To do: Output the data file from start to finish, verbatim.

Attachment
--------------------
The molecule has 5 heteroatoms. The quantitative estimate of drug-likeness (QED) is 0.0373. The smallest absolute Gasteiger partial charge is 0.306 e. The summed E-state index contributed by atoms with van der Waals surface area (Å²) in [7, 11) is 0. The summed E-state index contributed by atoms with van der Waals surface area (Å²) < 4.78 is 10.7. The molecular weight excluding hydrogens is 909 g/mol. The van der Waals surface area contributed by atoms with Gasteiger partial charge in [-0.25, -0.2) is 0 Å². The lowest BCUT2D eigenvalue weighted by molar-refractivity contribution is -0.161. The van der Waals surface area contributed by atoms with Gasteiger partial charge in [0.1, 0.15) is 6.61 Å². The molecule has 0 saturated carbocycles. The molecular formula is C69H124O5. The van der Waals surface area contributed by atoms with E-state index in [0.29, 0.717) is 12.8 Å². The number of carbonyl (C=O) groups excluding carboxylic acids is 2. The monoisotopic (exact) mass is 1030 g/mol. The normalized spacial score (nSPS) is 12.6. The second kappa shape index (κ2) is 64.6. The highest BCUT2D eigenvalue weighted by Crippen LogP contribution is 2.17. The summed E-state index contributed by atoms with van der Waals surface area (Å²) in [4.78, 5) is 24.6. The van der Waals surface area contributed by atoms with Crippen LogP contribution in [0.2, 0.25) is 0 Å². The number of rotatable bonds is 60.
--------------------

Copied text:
The molecule has 5 heteroatoms. The quantitative estimate of drug-likeness (QED) is 0.0373. The smallest absolute Gasteiger partial charge is 0.306 e. The summed E-state index contributed by atoms with van der Waals surface area (Å²) in [7, 11) is 0. The summed E-state index contributed by atoms with van der Waals surface area (Å²) < 4.78 is 10.7. The molecular weight excluding hydrogens is 909 g/mol. The van der Waals surface area contributed by atoms with Gasteiger partial charge in [-0.25, -0.2) is 0 Å². The lowest BCUT2D eigenvalue weighted by molar-refractivity contribution is -0.161. The van der Waals surface area contributed by atoms with Gasteiger partial charge in [0.1, 0.15) is 6.61 Å². The molecule has 0 saturated carbocycles. The molecular formula is C69H124O5. The van der Waals surface area contributed by atoms with E-state index in [0.29, 0.717) is 12.8 Å². The number of carbonyl (C=O) groups excluding carboxylic acids is 2. The monoisotopic (exact) mass is 1030 g/mol. The normalized spacial score (nSPS) is 12.6. The second kappa shape index (κ2) is 64.6. The highest BCUT2D eigenvalue weighted by Crippen LogP contribution is 2.17. The summed E-state index contributed by atoms with van der Waals surface area (Å²) in [4.78, 5) is 24.6. The van der Waals surface area contributed by atoms with Crippen LogP contribution in [0.2, 0.25) is 0 Å². The number of rotatable bonds is 60.